Founder’s Day introduces Hills & Dales guests to legacy of Callaway family

Published 9:05 am Saturday, July 16, 2022

The history of the Callaway family runs deep in Troup County’s history and one particular aspect of the family’s legacy is possibly the most beautiful: the 180-year-old Hills & Dales Estate.

Visitors have the ability to visit the estate year-round but with Friday marking the birthday of the Callaway’s patriarch, Fuller E. Callaway, visitors were able to visit the estate at no charge and explore not only the 35-acre marvel of the estate but the home the family resided in for over a century.

Friday was Hills and Dales Estates’ third annual Founders Day and the second year guests have been allowed a guided tour of the Callaway Home’s first floor. Guests were able to see the historic architect of the home, including its garnished living room and fully-functional kitchen.

Haley Merciers, assistant tourism and program coordinator for Hills & Dales, said this year marked Fuller E.’s 152nd birthday. He was born July 15, 1870.

“It’s important to keep things like [the garden] going. Many places like Hills & Dales are disappearing all over the country, and you don’t see too many boxwood gardens anymore,” Merciers said. “It’s significant [to remember] the Callaway family and their roles in LaGrange and honor and Fuller and Alice’s wishes to keep the garden going and share it with the community.” 

Prior to exploring the estate’s garden and home, guests watched a featured short film detailing the history of the garden’s existence and its connection to the Callaway family, specifically three women involved: Sarah Coleman Ferrell, Ida Cason Calloway and Alice Hand Callaway.

Following the marriage of her husband, Blount Ferrell, in 1835, Ferrell and her family settled on parcel of land that would later become Hills and Dales. From there, Ferrell developed a more modest version of the gardens, which she shared with the community at large. One visitor, in particular, was Fuller Callaway, who Ferrell confided in as a friend. One of her wishes was that he would purchase the garden and keep it safe and thriving. Ferrell died in 1903 and the garden fell into disrepair. However, Fuller, after establishing himself as a well-off business man, kept his promise to Ferrell and bought the estate at auction in 1911, bringing with him his wife, Ida, who not only devoted herself to the garden but was responsible for the introduction of the garden’s greenhouse and rose garden. Fuller built the current home on the estate for his and Ida’s 25th wedding anniversary, and with the garden’s revival, the couple renamed it to its current title, Hills and Dales.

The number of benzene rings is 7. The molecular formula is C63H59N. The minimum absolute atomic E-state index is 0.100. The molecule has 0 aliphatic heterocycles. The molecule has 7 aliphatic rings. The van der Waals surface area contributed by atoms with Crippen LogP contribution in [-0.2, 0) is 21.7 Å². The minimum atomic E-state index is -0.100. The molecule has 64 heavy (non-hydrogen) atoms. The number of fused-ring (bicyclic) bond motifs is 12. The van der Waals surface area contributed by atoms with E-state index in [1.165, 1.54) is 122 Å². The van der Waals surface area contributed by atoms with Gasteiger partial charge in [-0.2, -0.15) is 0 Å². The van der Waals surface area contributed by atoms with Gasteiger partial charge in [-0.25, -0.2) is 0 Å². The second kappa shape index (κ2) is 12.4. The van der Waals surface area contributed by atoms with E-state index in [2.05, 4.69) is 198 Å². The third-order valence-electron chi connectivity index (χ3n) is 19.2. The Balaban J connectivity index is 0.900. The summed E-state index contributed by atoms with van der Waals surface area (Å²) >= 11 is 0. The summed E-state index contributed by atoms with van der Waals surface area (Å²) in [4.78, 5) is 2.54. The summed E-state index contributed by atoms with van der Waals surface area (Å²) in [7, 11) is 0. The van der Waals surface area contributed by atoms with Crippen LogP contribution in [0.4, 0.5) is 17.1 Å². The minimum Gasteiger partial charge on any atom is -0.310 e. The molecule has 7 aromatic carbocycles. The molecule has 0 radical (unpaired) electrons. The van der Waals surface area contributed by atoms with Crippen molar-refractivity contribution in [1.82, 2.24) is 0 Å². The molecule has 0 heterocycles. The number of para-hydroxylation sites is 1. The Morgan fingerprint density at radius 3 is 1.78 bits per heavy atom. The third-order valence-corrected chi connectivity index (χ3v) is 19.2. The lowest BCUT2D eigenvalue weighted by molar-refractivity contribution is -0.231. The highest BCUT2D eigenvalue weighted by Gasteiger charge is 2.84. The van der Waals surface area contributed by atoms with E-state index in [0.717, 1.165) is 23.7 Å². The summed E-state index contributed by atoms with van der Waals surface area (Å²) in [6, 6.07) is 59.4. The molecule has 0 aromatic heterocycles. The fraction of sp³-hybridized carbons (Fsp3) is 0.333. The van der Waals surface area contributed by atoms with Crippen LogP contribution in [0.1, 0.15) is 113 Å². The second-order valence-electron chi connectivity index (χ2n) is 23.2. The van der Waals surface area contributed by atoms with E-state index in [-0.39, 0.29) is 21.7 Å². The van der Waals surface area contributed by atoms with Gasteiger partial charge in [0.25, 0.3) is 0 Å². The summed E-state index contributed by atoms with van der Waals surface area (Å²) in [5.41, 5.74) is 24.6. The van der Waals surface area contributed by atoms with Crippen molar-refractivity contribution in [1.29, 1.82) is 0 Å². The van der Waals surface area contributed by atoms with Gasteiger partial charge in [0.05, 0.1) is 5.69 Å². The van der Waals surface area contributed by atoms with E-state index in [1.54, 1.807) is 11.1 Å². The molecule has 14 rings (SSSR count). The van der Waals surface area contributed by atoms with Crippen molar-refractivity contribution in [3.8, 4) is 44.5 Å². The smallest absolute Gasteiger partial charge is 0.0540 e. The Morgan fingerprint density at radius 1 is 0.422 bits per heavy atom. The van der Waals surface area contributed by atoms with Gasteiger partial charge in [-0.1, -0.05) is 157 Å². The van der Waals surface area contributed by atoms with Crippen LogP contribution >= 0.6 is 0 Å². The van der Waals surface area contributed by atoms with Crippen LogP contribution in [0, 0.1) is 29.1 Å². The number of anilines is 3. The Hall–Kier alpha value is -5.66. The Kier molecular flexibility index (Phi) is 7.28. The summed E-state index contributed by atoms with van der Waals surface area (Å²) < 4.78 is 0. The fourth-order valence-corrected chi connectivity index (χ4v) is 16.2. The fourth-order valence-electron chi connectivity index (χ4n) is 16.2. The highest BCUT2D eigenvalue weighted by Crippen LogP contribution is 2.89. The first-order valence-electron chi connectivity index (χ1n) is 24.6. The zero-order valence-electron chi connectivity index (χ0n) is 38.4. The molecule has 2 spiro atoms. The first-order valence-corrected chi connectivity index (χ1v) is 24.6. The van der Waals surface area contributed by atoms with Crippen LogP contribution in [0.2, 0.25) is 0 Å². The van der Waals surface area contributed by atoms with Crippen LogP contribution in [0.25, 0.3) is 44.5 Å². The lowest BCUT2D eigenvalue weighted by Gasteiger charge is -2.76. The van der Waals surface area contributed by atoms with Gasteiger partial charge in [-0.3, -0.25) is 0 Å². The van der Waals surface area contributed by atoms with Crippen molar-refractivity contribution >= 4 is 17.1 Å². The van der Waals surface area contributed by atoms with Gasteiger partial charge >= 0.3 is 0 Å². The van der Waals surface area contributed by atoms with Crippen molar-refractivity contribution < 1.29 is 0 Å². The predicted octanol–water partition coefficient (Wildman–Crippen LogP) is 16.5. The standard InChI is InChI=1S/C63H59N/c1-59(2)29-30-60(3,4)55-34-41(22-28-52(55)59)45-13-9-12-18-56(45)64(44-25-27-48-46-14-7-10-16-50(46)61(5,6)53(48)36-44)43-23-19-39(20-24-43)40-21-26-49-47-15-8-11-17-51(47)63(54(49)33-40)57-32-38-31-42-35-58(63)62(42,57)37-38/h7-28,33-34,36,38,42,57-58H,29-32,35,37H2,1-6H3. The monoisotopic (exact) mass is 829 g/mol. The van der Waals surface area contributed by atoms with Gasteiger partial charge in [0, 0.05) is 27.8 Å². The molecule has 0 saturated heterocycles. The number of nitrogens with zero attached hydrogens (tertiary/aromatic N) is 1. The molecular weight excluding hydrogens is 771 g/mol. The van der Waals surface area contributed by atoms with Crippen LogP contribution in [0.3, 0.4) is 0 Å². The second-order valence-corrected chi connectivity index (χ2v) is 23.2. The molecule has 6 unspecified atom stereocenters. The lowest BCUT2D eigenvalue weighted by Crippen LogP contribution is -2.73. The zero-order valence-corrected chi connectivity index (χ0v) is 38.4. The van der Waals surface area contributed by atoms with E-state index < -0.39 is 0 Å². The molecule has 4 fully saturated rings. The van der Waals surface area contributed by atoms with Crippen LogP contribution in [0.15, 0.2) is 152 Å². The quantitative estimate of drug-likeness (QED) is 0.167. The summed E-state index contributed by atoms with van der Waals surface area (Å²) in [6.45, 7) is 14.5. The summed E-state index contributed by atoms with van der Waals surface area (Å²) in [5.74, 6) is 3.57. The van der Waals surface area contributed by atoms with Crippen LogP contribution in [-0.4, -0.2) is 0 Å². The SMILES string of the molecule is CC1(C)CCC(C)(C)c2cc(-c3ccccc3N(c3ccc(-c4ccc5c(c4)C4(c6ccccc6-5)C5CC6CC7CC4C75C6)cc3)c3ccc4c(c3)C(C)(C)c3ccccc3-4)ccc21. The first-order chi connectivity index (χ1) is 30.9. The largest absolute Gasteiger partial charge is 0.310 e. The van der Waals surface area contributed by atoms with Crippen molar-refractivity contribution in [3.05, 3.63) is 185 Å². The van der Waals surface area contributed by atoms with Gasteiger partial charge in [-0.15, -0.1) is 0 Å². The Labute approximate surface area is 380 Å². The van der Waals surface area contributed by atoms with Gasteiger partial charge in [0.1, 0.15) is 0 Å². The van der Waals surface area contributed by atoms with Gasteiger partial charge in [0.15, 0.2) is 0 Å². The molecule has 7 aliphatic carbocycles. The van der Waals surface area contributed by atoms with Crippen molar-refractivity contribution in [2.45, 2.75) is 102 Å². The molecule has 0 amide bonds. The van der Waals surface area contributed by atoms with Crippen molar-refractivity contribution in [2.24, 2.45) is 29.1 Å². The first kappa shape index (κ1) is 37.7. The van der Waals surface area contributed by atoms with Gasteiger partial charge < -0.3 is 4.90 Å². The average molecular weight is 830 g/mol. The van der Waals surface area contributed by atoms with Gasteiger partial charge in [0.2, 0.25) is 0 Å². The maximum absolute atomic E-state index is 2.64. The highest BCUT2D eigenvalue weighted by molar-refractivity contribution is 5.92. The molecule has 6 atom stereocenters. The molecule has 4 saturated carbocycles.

Following the death of Ida and Fuller, their son, Fuller Jr., and his wife, Alice, took over the gardens and continued to build it into what it is today. A notable and romantic aspect in the garden lies in a half-circle concrete bench built in the garden in 1916 where Alice and Fuller Jr. courted prior to their marriage. 

Guests also strolled around the historic Ferrell Gardens where they admired the abundance of plants, ivy, flowers and herbs the garden has to offer. 

“You have to come more than once because there’s so much to see, and it’s different every time,” said Rachel Halvorsen, who said she had visited Hills and Dales regularly since moving to LaGrange nearly four years ago. Her three-year-old son, Max, is a constant visitor as well and was on a mission to find a small turtle statue he saw in the greenhouse after each visit. 

“It’s interesting how the family and the garden connect,” said Olivia Barnard, who was at Founder’s Day with her mother and sister. Barnard watched the short film on the garden’s history with her family and said she was surprised to learn about Ferrell’s role in creating the garden. “I always thought it was just the Callaway family […] I didn’t know about [Ferrell]. But her friendship with the family is what really built the garden, so I thought that was really nice.”

Olivia’s mother, Stephanie Barnard, homeschools her daughter and brings her to Hills and Dales as field trips. Founder’s Day particularly is a favorite of the family.

“We love science and nature and adding a touch of history in with such an important family in our area seals the deal,” Stephanie said. “There’s a lot to learn here.”